And by stable, I mean you can depend on it’s value. Some folks I know invest their emergency fund, but I do not think that is stable. If you absolutely need $10,000 to replace your roof, you can’t afford to have a market recession turn your $10K emergency fund into $8K. To each their own, but I would not recommend investing with your emergency fund. It’s just not safe.
How much in the Emergency Fund?
How much money should you have in an emergency fund? Great question, with a few different answers.
Early on in your financial journey, a common recommendation is to save $1000 in an Emergency Fund. That should cover a down payment on a one-off car repair or house repair. It might not pay for the full amount, but many services will be willing to work with you if you are able to give them $1000 cash up front.
As you grow in your financial life, a common Emergency Fund amount is 3-6 months of household expenses. The idea is, “If you get laid off, you need money until you can find a new job.” That’s what this bigger e-fund will cover.
So, if my household spends a total of $4000 every month, I should keep somewhere between $12000 and $24000 in my Emergency Fund. That’s a pretty wide range, right?
The right number for you depends on your risk posture and your job stability. If you’re a software programmer and your job market is pretty hot, you might only need the low end of that range.
But if you worry about your potential for finding a new job, perhaps 6 months (or more) living expenses might be the right number for you.
Earlier we talked about factors of safety as a means of preventing worst-case scenarios and catastrophic failures. In general, factors of safety are vital. But sometimes, engineers can be so conservative in their assumptions that they over-design their product.
As a simple example, let’s look at a tennis racket. The racket needs to be strong enough to support a high-tension string, and stronger yet for larger forces when a quick impact is made with a tennis ball.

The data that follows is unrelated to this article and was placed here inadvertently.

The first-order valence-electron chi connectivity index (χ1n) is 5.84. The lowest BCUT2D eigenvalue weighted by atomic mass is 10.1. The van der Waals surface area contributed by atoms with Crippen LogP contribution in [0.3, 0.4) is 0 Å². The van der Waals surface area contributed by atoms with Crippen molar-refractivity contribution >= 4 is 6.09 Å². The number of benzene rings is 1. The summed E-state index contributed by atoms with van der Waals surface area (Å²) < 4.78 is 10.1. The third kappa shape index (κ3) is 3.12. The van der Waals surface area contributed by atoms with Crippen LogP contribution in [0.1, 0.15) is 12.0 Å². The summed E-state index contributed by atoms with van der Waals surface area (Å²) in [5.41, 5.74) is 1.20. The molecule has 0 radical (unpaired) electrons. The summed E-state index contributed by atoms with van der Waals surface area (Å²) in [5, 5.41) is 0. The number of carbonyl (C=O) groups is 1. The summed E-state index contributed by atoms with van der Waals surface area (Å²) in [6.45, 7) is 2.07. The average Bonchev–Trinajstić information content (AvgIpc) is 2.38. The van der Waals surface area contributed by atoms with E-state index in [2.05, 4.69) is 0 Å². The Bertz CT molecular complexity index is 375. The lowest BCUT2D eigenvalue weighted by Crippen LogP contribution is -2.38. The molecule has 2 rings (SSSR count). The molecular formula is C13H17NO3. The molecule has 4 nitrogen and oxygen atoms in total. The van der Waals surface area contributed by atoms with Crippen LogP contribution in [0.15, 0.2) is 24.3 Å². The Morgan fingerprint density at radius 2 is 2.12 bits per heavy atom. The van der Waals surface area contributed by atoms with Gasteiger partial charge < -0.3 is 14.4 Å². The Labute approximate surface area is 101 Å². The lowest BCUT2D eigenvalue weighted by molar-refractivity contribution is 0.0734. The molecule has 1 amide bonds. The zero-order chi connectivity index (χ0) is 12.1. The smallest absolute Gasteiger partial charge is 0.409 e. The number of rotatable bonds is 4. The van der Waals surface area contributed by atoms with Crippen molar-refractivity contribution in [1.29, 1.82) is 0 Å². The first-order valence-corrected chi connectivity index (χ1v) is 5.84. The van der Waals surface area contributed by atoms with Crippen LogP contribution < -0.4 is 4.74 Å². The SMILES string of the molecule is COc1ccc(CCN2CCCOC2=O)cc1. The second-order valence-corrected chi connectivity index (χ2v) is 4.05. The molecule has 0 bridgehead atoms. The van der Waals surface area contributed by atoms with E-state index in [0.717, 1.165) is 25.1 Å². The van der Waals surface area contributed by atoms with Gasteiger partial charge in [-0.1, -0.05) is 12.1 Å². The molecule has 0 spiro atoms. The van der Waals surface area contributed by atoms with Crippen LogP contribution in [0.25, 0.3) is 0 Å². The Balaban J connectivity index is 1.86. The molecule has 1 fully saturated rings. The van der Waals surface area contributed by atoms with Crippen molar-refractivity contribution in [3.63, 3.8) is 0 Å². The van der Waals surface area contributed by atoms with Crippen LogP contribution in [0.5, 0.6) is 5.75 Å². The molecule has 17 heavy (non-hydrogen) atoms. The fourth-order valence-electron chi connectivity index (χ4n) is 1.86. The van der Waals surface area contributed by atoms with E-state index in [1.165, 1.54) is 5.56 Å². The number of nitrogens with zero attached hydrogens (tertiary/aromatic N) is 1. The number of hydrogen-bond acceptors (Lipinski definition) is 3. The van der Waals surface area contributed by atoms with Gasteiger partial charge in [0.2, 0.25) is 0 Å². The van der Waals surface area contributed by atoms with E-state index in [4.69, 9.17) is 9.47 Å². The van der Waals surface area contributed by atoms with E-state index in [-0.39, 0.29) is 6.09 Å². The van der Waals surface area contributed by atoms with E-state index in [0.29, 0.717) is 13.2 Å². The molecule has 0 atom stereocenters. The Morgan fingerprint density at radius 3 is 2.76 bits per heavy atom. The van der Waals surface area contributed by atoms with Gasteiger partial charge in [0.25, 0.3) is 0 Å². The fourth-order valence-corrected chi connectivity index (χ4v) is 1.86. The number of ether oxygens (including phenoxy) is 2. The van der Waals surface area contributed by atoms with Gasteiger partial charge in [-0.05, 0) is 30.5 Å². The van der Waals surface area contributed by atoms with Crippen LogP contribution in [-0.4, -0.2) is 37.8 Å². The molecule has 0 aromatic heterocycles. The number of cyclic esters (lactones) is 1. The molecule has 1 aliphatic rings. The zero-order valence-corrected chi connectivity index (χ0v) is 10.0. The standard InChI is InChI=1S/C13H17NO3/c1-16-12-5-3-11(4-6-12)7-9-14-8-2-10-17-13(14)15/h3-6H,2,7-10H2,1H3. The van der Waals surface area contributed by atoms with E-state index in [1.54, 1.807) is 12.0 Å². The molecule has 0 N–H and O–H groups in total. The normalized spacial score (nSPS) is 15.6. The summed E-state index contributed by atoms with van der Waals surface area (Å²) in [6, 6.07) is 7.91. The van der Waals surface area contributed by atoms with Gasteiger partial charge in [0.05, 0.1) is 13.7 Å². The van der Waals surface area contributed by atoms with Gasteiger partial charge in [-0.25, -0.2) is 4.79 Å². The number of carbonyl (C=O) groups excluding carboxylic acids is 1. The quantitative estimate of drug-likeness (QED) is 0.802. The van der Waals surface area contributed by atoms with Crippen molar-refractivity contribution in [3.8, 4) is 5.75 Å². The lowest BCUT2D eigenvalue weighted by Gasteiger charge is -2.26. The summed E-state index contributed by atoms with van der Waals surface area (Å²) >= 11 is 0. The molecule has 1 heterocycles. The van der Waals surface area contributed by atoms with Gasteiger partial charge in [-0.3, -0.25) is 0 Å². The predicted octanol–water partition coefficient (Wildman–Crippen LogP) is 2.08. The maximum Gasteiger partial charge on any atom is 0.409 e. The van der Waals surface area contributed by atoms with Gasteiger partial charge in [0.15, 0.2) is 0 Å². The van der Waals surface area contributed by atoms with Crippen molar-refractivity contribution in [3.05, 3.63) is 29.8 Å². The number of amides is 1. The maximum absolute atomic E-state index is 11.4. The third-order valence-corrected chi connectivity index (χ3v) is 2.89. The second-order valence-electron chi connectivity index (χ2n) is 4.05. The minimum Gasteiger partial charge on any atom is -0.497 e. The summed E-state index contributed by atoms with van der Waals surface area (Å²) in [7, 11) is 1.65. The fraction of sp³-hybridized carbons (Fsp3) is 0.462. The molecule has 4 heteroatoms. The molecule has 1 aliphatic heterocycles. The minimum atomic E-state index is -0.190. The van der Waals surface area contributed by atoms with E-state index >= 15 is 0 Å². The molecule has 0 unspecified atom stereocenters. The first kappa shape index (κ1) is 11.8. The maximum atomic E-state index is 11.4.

At first blush, the solution might be easy: let’s create the racket out of solid steel. Ain’t no way it’s gonna break!
But, as you might guess, a solid steel tennis racket might be 50 times heavier than a typical tennis racket. That’s way too much. It was made so strong–so over-designed–that it’s essentially useless in it’s real purpose: to actually play tennis. So while it might never break (which is good), it’s not good engineering.
There’s an alternate type of over-design: too many components, too many moving pieces, or too much complexity.
Picture a newfangled hammer with an LED light, a compartment for nails, and magnets to pick up something you dropped. It also is Bluetooth enabled and has a USB port, so you can upload your hammer statistics to the Cloud. Your hammer even has a unique identifier on the Bitcoin blockchain.
Well…what’s wrong with the old school hammer that, you know, just hammered nails?
Money:…too “safe” with money, too “complex” with money
The analogy to the extra-safe tennis racket is an extra-safe financial plan.
Take the poor schmuck who puts all his life savings under his mattress. Not only is he missing out on investing opportunities, but he’s even succumbing to the slow death of inflation. His choice in “safety” is actually counter-productive, and is antithetical to what a financial plan should actually be.
Sure, we don’t want our financial plan to “break,” but choosing a path that is too safe will not lead to long-term success.
Similarly, one can choose the complex form of over-design in their financial plan.
They hand pick stocks like a Wall Street expert, despite their lack of knowledge. Around every corner, they see another 2008 Recession looming. They move money around on a daily basis, especially when one bank has a fractionally better interest rate than another. Even if you understand Bitcoin, that doesn’t mean it needs to be part of your financial plan.
Oh, and credit cards? You better believe they wrote a custom algorithm to make sure they maximize all their points. “We actually got a plaque at P.F. Chang’s because we earned a month’s worth of free meals on our Discover Plus Asian Cuisine Bronze Select Card.“
What’s wrong with the basics?! Create a budget. Have an emergency fund. Spend less than you earn. Maximize your employer’s 401(k) match. Pay down your debt.
The steps for financial success aren’t that complex. Yes, they take time. Yes, they take discipline and effort. But they do not involve complex algorithms or insider knowledge or chow mein. Don’t over-design your personal finances.
Let’s ship it to market
The time for design is over with. Our analysis is complete, and we’ve even manufactured a few forced jokes in there. You folks can be my testing crew, but otherwise this engineer’s job is done.
I hope you learned something useful, or at least interesting, today. It turns out that a lot of engineering principles and ideals have parallels in personal finance. Thanks again to Brandon for letting me write on Rinkydoo Finance today!
If you enjoyed it, I publish ideas like these every week on the Best Interest.